The imminent loss of Singapore swimming coach Sergio Lopez is a big blow, but the Singapore Swimming Association (SSA) is confident the state of the sport will not slide with his departure.
Lopez, an Olympics bronze medallist,will step down after the Rio Games to take on the role of associate head coach at Auburn University back in the United States.
A Spaniard with American citizenship, he had led Singapore's swimmers to a record 23-gold haul at last year's SEA Games.
Yesterday, SSA secretary-general and former national swimmer Oon Jin Teik said: "Losing Sergio is a big loss for us, there's no doubt about it. Sergio has built incredible teamwork, self-belief, and the understanding (that) each person has the talent to win... we must continue building on this.
"We still have a long way to go (to achieve a world class ecosystem) but things are looking good."
The search for Lopez's replacement is ongoing. While he had backed assistant Gary Tan as his replacement, the SSA would only say it will reveal more details later.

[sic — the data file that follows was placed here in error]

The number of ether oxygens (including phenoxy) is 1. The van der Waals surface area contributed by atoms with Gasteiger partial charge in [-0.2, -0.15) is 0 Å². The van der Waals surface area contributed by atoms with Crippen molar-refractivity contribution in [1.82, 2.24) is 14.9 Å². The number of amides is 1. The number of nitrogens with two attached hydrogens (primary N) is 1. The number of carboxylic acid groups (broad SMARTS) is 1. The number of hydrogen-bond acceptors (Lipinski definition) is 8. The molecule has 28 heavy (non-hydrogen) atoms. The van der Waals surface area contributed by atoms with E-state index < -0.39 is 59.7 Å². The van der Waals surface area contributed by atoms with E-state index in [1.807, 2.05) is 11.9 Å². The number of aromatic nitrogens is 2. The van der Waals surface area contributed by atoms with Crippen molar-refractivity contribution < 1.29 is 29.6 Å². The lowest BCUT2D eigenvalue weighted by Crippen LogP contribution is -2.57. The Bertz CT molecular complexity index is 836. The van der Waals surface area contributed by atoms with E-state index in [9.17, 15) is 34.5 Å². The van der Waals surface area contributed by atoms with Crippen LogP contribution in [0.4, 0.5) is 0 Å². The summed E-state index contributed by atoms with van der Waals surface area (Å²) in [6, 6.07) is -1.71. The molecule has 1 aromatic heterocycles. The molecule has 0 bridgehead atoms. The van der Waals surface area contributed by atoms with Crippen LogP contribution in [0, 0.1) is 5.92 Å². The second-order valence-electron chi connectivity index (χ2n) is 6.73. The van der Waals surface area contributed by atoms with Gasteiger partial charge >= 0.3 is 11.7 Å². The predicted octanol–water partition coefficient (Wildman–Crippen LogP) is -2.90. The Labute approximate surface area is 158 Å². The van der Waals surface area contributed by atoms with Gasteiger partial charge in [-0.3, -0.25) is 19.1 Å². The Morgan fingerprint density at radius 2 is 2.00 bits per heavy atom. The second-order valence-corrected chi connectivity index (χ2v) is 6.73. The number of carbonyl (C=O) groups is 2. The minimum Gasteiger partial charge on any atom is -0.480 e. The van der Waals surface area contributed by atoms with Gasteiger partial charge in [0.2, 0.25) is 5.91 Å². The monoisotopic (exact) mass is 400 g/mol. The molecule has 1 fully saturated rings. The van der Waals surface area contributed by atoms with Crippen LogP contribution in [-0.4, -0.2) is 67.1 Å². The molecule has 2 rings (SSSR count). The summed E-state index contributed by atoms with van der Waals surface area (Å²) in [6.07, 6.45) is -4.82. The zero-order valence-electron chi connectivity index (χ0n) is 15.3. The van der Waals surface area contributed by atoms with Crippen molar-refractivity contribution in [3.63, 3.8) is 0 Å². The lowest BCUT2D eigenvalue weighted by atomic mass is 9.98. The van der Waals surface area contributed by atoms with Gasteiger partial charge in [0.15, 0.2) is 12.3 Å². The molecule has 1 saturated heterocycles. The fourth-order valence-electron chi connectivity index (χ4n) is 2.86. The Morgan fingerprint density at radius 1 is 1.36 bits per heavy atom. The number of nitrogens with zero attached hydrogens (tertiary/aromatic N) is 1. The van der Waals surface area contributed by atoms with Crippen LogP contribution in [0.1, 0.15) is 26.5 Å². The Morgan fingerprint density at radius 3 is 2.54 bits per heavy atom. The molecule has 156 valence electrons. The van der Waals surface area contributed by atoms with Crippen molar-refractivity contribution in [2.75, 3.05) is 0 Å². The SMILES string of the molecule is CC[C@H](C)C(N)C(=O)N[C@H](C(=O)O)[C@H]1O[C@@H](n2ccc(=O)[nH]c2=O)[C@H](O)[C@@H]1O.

Yesterday, SSA president Lee Kok Choy unveiled his team for the upcoming election of office bearers, to be held at the association's annual general meeting on June 30.
His team includes incumbents Oon, Joscelin Yeo (vice-president, swimming), Samuel Wong (vice-president, water polo), Jerome Lau (assistant secretary-general, water polo), Philip Lee (vice-president, synchronised swimming), William Lee (vice-president, diving) and Jose Raymond (vice-president, finance).
They will stand for re-election for a further two-year term. The team also features two new faces - Tan Yew Khuan and Bervyn Lee - who will run for treasurer and assistant secretary-general (swimming) respectively. They replace Sylvia Peh and Ang Peng Wee, who have reached the eight-year limit.
It is believed the two water polo positions might be contested, but no nomination was received as of yesterday. The deadline for nominations is next Monday.
Pointing to the successful hosting of international events, including the Fina World Junior Swimming Championships, a first for Singapore, Lee said his team deserved an "A" grade for their first term.
Lee said his team has also raised almost $4 million, which will support programmes and events up till 2018. He acknowledged that there are areas for improvement, such as the readiness for major Games, illustrated by the blunder at the 2014 Commonwealth Games when the national swimmers' swim caps were found to be in breach of competition rules.
Lee said: "We've had a lot of highs... But the business is not done yet and that is why we are standing as a team again... to reach our target of creating a world-class ecosystem for the (four disciplines)."